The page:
It has long been policy at many Catholic universities that condoms may not be sold or distributed on campus. For Georgetown, this means that any group with access to benefits cannot distribute or sell condoms, although organizations like H*yas for Choice still may make free condoms available even within the front gates. However, at a peer Jesuit school, Fordham University, the administration does not permit people — affiliated or unaffiliated with the university — to hand out condoms on campus, claiming the defense of Jesuit identity.
A petition at Fordham demanding progress in the areas of contraception and sexual health was recently presented to Fordham President Fr. Joseph McShane, S.J., with 1,100 signatures. This petition is a laudable move by students to demand the free choice and free judgment that universities should give to students, regardless of the school’s religious affiliation.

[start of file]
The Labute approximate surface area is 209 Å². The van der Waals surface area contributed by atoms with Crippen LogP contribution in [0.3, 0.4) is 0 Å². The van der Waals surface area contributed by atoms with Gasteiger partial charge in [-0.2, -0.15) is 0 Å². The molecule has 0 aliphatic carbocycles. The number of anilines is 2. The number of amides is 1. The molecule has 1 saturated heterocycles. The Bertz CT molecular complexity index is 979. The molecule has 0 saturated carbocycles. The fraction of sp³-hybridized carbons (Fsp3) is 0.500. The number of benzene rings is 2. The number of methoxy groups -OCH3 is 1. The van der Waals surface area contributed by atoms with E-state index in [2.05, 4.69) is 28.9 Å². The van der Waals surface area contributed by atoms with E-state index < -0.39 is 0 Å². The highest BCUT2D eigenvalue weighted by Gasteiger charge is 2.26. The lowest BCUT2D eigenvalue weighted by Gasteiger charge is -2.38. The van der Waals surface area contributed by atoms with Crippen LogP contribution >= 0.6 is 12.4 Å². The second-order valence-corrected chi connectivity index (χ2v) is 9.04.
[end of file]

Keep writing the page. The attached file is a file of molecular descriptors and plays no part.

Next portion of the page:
Pursuant to its identity as an institution of learning and understanding, Fordham is obliged to explore contemporary issues of social justice and to inspire the wide-eyed leaders of tomorrow, who are able to make judgment calls regarding what is appropriate, inappropriate, ethical or unethical entirely on their own.
While Georgetown’s model is far from perfect, acknowledging that some students do not adhere to every tenet of the Catholic faith or, even, to the faith at all — and should, therefore, have access to contraception — is an important distinction that allows for more personal freedom. Hopefully, Fordham will take this petition seriously and see that it is possible to adhere to and promote Jesuit identity without imposing impossibly strict regulations on an entire campus.